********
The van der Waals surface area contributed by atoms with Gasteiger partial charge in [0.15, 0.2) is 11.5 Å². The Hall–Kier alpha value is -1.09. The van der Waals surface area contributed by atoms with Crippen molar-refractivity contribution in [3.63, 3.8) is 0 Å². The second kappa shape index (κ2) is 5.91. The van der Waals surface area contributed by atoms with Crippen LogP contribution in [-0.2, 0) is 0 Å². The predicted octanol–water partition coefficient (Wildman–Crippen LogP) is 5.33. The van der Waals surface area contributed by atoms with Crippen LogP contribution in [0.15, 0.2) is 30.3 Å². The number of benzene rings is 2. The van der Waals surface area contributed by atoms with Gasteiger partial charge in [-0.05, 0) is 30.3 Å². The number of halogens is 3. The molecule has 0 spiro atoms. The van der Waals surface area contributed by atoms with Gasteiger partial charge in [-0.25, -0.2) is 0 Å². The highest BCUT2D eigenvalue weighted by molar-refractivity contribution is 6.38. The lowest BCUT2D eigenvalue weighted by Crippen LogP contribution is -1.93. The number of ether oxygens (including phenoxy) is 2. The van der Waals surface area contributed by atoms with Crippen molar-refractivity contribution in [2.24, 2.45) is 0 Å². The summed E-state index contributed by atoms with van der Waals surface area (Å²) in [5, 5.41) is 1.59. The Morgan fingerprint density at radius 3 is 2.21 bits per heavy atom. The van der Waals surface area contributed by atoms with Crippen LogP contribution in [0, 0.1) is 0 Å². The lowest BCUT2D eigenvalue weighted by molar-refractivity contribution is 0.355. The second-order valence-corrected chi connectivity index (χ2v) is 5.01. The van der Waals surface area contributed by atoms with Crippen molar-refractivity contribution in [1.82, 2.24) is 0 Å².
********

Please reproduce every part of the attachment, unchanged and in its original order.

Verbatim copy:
The van der Waals surface area contributed by atoms with Gasteiger partial charge in [0.15, 0.2) is 11.5 Å². The Hall–Kier alpha value is -1.09. The van der Waals surface area contributed by atoms with Crippen molar-refractivity contribution in [3.63, 3.8) is 0 Å². The second kappa shape index (κ2) is 5.91. The van der Waals surface area contributed by atoms with Crippen LogP contribution in [-0.2, 0) is 0 Å². The predicted octanol–water partition coefficient (Wildman–Crippen LogP) is 5.33. The van der Waals surface area contributed by atoms with Crippen LogP contribution in [0.15, 0.2) is 30.3 Å². The number of benzene rings is 2. The van der Waals surface area contributed by atoms with Gasteiger partial charge in [-0.05, 0) is 30.3 Å². The number of halogens is 3. The molecule has 0 spiro atoms. The van der Waals surface area contributed by atoms with Gasteiger partial charge in [-0.25, -0.2) is 0 Å². The highest BCUT2D eigenvalue weighted by molar-refractivity contribution is 6.38. The lowest BCUT2D eigenvalue weighted by Crippen LogP contribution is -1.93. The number of ether oxygens (including phenoxy) is 2. The van der Waals surface area contributed by atoms with Crippen molar-refractivity contribution in [2.24, 2.45) is 0 Å². The summed E-state index contributed by atoms with van der Waals surface area (Å²) in [5, 5.41) is 1.59. The Morgan fingerprint density at radius 3 is 2.21 bits per heavy atom. The van der Waals surface area contributed by atoms with Crippen LogP contribution in [0, 0.1) is 0 Å². The lowest BCUT2D eigenvalue weighted by molar-refractivity contribution is 0.355. The second-order valence-corrected chi connectivity index (χ2v) is 5.01. The van der Waals surface area contributed by atoms with Crippen molar-refractivity contribution in [1.82, 2.24) is 0 Å².